In summary, the use of products aimed at encouraging chewing activity seems to be beneficial, probably by maximising the self cleansing effect of function and physiological stimulation of salivary flow and composition. However, none of the products in this category are as effective as toothbrushing. It is recommended that dogs and cats should be encouraged to chew these products daily, preferably shortly after eating their main meal.

The chewing of bones cannot be recommended; the hazards outweigh any possible benefits. Chewing on hard bone is likely to lead to tooth fractures, often with pulp exposure, and gingival lacerations. Softer bones will be chewed and swallowed, often causing digestive problems, or become impacted on or between teeth. Raw bones are also potential sources of infection for animals and owners (Sarcocystis, Toxoplasma, Campylobacter, Salmonella etc.).


Chemical plaque control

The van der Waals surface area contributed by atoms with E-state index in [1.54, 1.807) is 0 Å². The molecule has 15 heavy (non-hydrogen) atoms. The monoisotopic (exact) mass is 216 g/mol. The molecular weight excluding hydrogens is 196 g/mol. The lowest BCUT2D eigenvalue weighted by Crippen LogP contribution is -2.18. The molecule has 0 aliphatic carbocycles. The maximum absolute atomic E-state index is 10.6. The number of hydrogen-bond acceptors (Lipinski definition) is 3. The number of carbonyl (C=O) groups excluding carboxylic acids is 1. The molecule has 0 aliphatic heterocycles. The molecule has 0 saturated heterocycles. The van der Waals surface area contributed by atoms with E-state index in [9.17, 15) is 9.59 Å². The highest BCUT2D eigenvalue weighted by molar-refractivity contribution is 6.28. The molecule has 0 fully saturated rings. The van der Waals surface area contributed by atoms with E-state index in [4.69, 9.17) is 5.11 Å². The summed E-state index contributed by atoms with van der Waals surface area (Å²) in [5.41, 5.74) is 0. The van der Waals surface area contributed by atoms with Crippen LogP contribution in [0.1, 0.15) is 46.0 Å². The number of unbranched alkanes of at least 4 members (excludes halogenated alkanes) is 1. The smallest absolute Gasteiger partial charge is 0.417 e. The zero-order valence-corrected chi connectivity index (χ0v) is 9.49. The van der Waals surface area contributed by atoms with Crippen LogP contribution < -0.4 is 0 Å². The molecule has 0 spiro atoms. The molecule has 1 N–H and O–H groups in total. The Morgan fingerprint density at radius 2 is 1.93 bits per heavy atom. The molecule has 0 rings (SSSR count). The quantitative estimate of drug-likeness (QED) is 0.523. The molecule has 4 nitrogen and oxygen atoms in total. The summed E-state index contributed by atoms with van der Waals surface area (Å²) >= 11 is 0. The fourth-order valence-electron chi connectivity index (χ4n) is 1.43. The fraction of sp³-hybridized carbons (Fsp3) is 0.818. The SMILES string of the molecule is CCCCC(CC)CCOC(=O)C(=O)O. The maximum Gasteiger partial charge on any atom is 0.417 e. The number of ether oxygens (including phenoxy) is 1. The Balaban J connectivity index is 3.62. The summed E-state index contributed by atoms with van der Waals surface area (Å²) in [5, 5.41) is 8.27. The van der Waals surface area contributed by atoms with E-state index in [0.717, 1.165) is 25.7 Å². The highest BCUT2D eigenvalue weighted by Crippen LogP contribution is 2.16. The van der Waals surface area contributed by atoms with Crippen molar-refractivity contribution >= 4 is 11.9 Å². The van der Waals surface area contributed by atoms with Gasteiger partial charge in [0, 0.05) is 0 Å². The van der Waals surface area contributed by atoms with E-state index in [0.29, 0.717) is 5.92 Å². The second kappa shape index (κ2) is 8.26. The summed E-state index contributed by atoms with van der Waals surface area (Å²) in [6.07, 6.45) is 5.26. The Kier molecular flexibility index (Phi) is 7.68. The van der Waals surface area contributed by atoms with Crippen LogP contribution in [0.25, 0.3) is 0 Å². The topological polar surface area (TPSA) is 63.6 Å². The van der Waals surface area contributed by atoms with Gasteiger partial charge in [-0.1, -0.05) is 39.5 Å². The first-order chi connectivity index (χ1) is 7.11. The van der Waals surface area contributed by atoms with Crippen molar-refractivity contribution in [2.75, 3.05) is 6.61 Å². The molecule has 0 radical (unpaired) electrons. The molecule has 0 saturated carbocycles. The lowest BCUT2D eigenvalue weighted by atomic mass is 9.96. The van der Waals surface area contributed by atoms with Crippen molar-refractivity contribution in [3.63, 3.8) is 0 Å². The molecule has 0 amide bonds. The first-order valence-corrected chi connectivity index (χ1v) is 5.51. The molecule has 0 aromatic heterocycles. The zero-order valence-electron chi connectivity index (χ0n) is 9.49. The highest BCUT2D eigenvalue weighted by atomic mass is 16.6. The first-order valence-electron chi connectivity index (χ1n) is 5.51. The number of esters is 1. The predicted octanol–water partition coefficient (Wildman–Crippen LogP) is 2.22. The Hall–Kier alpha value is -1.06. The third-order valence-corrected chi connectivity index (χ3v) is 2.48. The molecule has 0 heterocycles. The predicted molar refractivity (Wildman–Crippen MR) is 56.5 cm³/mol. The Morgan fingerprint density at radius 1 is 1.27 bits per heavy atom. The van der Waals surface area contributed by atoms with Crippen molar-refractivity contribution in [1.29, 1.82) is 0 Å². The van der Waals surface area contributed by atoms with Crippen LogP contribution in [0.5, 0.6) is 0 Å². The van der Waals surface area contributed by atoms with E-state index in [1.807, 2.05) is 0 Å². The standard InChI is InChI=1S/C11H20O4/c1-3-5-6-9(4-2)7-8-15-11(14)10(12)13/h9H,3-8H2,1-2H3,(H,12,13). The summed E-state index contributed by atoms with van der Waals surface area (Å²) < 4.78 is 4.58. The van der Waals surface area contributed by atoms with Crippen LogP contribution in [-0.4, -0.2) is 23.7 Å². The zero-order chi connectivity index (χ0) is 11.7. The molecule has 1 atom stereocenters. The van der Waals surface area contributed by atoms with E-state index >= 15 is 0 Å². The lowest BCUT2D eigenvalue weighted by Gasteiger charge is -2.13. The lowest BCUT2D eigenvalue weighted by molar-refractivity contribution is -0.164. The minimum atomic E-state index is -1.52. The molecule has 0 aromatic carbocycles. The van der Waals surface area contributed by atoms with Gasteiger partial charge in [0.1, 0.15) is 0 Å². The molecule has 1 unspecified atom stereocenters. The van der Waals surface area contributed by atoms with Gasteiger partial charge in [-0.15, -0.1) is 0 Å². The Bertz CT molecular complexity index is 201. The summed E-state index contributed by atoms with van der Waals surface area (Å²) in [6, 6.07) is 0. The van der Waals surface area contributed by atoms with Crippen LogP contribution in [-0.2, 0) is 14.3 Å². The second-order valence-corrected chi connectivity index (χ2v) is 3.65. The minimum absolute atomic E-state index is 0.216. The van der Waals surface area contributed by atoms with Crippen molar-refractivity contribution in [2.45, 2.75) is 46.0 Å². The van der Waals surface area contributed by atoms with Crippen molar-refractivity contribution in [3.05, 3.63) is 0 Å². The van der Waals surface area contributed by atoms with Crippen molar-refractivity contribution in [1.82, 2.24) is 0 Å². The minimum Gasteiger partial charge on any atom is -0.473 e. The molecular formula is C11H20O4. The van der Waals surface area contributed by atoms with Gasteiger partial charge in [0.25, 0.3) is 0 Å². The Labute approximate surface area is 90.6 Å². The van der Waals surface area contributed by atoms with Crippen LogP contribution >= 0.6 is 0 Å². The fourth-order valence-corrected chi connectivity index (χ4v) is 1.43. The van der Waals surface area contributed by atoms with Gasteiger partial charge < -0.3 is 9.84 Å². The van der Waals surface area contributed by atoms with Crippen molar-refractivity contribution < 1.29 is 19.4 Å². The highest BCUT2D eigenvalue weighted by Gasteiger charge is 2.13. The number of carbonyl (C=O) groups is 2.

Chlorhexidine has been shown to be the most effective antiplaque agent to date. Its main disadvantage is that it stains the teeth. Moreover, its effectiveness is reduced by the presence of organic material. So, for best results, chlorhexidine should be used in combination with tooth brushing that physically removes plaque and reduces tooth staining. To summarise, there is as yet no magic bullet that we can feed our pets to prevent periodontal disease. Daily tooth brushing remains the single most effective means of restoring inflamed gingivae to health and of then maintaining clinically healthy gingivae. Optimal homecare consists of daily tooth brushing with pet toothpaste. The use of chemical plaque retardants without brushing is indicated in situations where brushing is not tolerated, e.g. due to pain immediately postoperatively, but every attempt should be made to get the animal to accept tooth brushing as quickly as possible. The use of dental diets or dental hygiene products as an adjunct to brushing is also beneficial and is recommended. In situations where the owner is either unable or unwilling to mechanically or chemically clean the teeth each day, the daily use of adjunctive measures may still provide some benefit.